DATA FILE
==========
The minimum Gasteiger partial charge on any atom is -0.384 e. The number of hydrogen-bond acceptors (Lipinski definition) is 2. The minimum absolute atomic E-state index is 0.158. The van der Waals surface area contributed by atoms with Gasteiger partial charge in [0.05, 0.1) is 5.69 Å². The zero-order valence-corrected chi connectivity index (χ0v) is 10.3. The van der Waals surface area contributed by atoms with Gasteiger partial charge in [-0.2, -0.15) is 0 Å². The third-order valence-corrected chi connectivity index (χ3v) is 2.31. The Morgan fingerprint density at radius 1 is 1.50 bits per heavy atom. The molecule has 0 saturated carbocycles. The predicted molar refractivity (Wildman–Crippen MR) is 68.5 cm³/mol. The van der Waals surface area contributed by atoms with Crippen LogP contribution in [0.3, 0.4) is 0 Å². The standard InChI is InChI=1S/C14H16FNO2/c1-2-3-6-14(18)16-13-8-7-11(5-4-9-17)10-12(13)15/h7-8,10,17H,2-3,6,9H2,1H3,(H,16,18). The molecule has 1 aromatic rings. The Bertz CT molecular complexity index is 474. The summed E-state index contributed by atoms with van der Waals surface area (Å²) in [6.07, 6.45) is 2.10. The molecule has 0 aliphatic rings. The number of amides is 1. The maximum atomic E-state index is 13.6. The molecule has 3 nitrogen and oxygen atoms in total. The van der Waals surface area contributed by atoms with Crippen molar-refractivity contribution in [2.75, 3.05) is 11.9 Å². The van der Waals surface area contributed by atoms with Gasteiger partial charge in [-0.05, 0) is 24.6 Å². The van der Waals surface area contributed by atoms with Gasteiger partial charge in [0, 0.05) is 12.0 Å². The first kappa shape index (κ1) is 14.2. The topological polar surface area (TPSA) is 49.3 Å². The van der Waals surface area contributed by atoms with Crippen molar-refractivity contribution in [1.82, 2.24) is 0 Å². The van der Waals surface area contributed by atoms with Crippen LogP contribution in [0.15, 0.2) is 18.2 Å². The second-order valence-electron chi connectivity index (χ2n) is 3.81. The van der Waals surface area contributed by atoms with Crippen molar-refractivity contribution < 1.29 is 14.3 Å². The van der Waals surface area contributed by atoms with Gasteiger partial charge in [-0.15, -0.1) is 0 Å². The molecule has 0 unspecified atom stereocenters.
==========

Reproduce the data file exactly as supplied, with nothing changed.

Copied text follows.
The minimum Gasteiger partial charge on any atom is -0.384 e. The number of hydrogen-bond acceptors (Lipinski definition) is 2. The minimum absolute atomic E-state index is 0.158. The van der Waals surface area contributed by atoms with Gasteiger partial charge in [0.05, 0.1) is 5.69 Å². The zero-order valence-corrected chi connectivity index (χ0v) is 10.3. The van der Waals surface area contributed by atoms with Gasteiger partial charge in [-0.2, -0.15) is 0 Å². The third-order valence-corrected chi connectivity index (χ3v) is 2.31. The Morgan fingerprint density at radius 1 is 1.50 bits per heavy atom. The molecule has 0 saturated carbocycles. The predicted molar refractivity (Wildman–Crippen MR) is 68.5 cm³/mol. The van der Waals surface area contributed by atoms with Crippen LogP contribution in [0.3, 0.4) is 0 Å². The standard InChI is InChI=1S/C14H16FNO2/c1-2-3-6-14(18)16-13-8-7-11(5-4-9-17)10-12(13)15/h7-8,10,17H,2-3,6,9H2,1H3,(H,16,18). The molecule has 1 aromatic rings. The Bertz CT molecular complexity index is 474. The summed E-state index contributed by atoms with van der Waals surface area (Å²) in [6.07, 6.45) is 2.10. The molecule has 0 aliphatic rings. The number of amides is 1. The maximum atomic E-state index is 13.6. The molecule has 3 nitrogen and oxygen atoms in total. The van der Waals surface area contributed by atoms with Crippen molar-refractivity contribution in [2.75, 3.05) is 11.9 Å². The van der Waals surface area contributed by atoms with Gasteiger partial charge in [-0.05, 0) is 24.6 Å². The van der Waals surface area contributed by atoms with Gasteiger partial charge in [0, 0.05) is 12.0 Å². The first kappa shape index (κ1) is 14.2. The topological polar surface area (TPSA) is 49.3 Å². The van der Waals surface area contributed by atoms with Crippen molar-refractivity contribution in [1.82, 2.24) is 0 Å². The van der Waals surface area contributed by atoms with Crippen LogP contribution in [0.15, 0.2) is 18.2 Å². The second-order valence-electron chi connectivity index (χ2n) is 3.81. The van der Waals surface area contributed by atoms with Crippen molar-refractivity contribution < 1.29 is 14.3 Å². The van der Waals surface area contributed by atoms with Gasteiger partial charge in [-0.15, -0.1) is 0 Å². The molecule has 0 unspecified atom stereocenters.